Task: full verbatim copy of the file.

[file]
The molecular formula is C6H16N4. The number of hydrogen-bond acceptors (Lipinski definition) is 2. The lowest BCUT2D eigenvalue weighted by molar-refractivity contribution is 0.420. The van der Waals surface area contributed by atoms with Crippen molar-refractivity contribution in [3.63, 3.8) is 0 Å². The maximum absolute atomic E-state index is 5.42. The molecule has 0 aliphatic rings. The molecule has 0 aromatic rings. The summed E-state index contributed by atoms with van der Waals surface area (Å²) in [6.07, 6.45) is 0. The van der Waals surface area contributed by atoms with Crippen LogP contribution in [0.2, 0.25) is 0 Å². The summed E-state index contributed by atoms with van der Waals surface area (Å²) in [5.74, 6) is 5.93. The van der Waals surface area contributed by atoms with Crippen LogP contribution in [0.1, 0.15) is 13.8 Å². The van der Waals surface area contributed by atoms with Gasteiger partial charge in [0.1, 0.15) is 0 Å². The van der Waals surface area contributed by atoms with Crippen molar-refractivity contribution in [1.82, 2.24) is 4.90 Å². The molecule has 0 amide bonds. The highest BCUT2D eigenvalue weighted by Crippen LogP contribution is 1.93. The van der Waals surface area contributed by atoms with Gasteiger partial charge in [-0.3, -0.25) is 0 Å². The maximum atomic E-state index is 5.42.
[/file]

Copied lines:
The molecular formula is C6H16N4. The number of hydrogen-bond acceptors (Lipinski definition) is 2. The lowest BCUT2D eigenvalue weighted by molar-refractivity contribution is 0.420. The van der Waals surface area contributed by atoms with Crippen molar-refractivity contribution in [3.63, 3.8) is 0 Å². The maximum absolute atomic E-state index is 5.42. The molecule has 0 aliphatic rings. The molecule has 0 aromatic rings. The summed E-state index contributed by atoms with van der Waals surface area (Å²) in [6.07, 6.45) is 0. The van der Waals surface area contributed by atoms with Crippen LogP contribution in [0.2, 0.25) is 0 Å². The summed E-state index contributed by atoms with van der Waals surface area (Å²) in [5.74, 6) is 5.93. The van der Waals surface area contributed by atoms with Crippen LogP contribution in [0.1, 0.15) is 13.8 Å². The van der Waals surface area contributed by atoms with Gasteiger partial charge in [0.1, 0.15) is 0 Å². The van der Waals surface area contributed by atoms with Crippen molar-refractivity contribution in [1.82, 2.24) is 4.90 Å². The molecule has 0 amide bonds. The highest BCUT2D eigenvalue weighted by Crippen LogP contribution is 1.93. The van der Waals surface area contributed by atoms with Gasteiger partial charge in [-0.3, -0.25) is 0 Å². The maximum atomic E-state index is 5.42.